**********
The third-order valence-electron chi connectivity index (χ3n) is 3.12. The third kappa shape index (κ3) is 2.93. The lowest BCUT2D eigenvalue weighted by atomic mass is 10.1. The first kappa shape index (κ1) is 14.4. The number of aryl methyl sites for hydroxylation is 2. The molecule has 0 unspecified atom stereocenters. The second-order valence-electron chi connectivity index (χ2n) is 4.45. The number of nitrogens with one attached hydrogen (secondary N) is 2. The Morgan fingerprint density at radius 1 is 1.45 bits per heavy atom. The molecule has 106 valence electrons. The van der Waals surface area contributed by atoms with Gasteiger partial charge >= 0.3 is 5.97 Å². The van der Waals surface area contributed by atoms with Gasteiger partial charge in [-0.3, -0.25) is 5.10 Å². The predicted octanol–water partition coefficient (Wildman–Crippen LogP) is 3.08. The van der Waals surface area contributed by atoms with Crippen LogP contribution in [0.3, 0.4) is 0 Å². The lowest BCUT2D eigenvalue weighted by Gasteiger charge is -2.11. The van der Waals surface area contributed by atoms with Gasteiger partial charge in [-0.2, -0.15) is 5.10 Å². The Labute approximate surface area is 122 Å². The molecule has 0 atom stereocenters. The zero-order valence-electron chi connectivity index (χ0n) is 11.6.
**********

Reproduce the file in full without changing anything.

The third-order valence-electron chi connectivity index (χ3n) is 3.12. The third kappa shape index (κ3) is 2.93. The lowest BCUT2D eigenvalue weighted by atomic mass is 10.1. The first kappa shape index (κ1) is 14.4. The number of aryl methyl sites for hydroxylation is 2. The molecule has 0 unspecified atom stereocenters. The second-order valence-electron chi connectivity index (χ2n) is 4.45. The number of nitrogens with one attached hydrogen (secondary N) is 2. The Morgan fingerprint density at radius 1 is 1.45 bits per heavy atom. The molecule has 106 valence electrons. The van der Waals surface area contributed by atoms with Gasteiger partial charge >= 0.3 is 5.97 Å². The van der Waals surface area contributed by atoms with Gasteiger partial charge in [-0.3, -0.25) is 5.10 Å². The predicted octanol–water partition coefficient (Wildman–Crippen LogP) is 3.08. The van der Waals surface area contributed by atoms with Crippen LogP contribution in [0.3, 0.4) is 0 Å². The lowest BCUT2D eigenvalue weighted by Gasteiger charge is -2.11. The van der Waals surface area contributed by atoms with Gasteiger partial charge in [-0.2, -0.15) is 5.10 Å². The Labute approximate surface area is 122 Å². The molecule has 0 atom stereocenters. The zero-order valence-electron chi connectivity index (χ0n) is 11.6.